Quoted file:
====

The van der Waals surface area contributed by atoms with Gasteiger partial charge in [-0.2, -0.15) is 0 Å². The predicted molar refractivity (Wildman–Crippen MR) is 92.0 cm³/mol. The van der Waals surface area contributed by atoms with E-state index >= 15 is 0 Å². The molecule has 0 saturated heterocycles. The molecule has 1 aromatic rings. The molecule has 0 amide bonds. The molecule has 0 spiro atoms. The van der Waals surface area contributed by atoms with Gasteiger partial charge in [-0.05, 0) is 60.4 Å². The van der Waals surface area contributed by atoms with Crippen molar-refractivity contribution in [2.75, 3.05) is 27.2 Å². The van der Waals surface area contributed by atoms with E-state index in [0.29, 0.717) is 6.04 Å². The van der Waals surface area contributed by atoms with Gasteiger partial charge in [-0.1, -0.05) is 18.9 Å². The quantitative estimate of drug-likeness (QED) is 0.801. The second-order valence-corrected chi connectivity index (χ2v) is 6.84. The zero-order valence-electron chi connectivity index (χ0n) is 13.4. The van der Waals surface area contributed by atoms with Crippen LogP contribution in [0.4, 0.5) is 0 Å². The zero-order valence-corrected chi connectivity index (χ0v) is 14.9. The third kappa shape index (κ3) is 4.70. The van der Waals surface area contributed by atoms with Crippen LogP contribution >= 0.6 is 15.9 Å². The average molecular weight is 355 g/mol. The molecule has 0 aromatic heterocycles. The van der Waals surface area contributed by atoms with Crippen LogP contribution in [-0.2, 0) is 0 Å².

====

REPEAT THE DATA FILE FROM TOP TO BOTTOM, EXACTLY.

The van der Waals surface area contributed by atoms with Gasteiger partial charge in [-0.2, -0.15) is 0 Å². The predicted molar refractivity (Wildman–Crippen MR) is 92.0 cm³/mol. The van der Waals surface area contributed by atoms with E-state index >= 15 is 0 Å². The molecule has 0 saturated heterocycles. The molecule has 1 aromatic rings. The molecule has 0 amide bonds. The molecule has 0 spiro atoms. The van der Waals surface area contributed by atoms with Gasteiger partial charge in [-0.05, 0) is 60.4 Å². The van der Waals surface area contributed by atoms with Crippen molar-refractivity contribution in [2.75, 3.05) is 27.2 Å². The van der Waals surface area contributed by atoms with E-state index in [0.29, 0.717) is 6.04 Å². The van der Waals surface area contributed by atoms with Gasteiger partial charge in [-0.1, -0.05) is 18.9 Å². The quantitative estimate of drug-likeness (QED) is 0.801. The second-order valence-corrected chi connectivity index (χ2v) is 6.84. The zero-order valence-electron chi connectivity index (χ0n) is 13.4. The van der Waals surface area contributed by atoms with Crippen LogP contribution in [0.4, 0.5) is 0 Å². The zero-order valence-corrected chi connectivity index (χ0v) is 14.9. The third kappa shape index (κ3) is 4.70. The van der Waals surface area contributed by atoms with Crippen LogP contribution >= 0.6 is 15.9 Å². The average molecular weight is 355 g/mol. The molecule has 0 aromatic heterocycles. The van der Waals surface area contributed by atoms with Crippen LogP contribution in [-0.2, 0) is 0 Å².